This course provides training for community specialist practitioners in district nursing. On successful completion of the PgDip, you’ll have your name recorded on part 1 of the NMC's professional register as a Specialist Practitioner (DN) and a nurse prescriber within the context of district nursing. Opportunities arising from this qualification include professional posts in community health care settings and supporting the management of out of hospital care.
After qualifying and gaining some experience, there are a variety of routes you could take as the next step in your career. You could lead a team and, with experience, you could progress to community sister/matron or work in community palliative care. Some nurses decide to go into management or clinical academic research.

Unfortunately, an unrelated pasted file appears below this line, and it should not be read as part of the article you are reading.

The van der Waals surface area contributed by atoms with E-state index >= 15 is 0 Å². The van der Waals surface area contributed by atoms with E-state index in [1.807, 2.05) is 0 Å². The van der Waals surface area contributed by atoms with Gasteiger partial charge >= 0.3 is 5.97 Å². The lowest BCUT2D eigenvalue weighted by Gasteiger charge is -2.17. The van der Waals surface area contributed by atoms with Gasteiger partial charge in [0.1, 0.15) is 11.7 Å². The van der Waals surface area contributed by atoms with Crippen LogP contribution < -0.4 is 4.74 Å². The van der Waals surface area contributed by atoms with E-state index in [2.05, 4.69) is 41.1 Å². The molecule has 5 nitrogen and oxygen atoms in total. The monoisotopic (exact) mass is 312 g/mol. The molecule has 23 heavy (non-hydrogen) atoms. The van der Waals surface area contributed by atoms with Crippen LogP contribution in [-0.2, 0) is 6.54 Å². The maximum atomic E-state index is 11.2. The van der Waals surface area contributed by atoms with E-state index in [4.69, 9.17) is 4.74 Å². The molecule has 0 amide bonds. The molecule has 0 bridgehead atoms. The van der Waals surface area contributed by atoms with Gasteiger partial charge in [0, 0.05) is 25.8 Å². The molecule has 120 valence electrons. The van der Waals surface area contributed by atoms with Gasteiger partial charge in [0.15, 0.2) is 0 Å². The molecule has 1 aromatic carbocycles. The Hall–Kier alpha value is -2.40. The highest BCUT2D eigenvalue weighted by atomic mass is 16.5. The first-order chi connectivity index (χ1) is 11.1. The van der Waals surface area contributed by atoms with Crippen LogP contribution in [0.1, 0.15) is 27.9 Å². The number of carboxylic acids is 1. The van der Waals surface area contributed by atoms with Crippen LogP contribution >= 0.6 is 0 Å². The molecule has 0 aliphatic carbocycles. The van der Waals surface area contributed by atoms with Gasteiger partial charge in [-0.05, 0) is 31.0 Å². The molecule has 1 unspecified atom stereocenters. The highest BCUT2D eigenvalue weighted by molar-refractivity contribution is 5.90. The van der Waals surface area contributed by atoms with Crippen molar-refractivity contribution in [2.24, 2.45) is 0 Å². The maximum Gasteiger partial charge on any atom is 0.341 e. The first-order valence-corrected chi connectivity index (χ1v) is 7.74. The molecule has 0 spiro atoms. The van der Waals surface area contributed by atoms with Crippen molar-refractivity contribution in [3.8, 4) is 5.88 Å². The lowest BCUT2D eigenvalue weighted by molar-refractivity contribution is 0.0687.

On successful completion, you’ll also be invited to enrol onto the part-time MSc Community Health Care Nursing (Top-up) for District Nurses.
Graduates can also use the qualification to enter a range of other careers, and for some of these roles, both relevant experience and/or postgraduate study may be required. Some of these careers include:
No fee information is currently available, please contact Student Data Management on 01204 903059 or SDMenquiries@bolton.ac.uk for more information
The fees for a student’s course of study will be set for the normal duration of that course subject only to inflationary increases – measured by the Consumer Price Index (CPI) recorded in March each year to take effect for subsequent start dates.
The university is currently awaiting government guidelines as to EU fee charges for students commencing study in 2021/2022.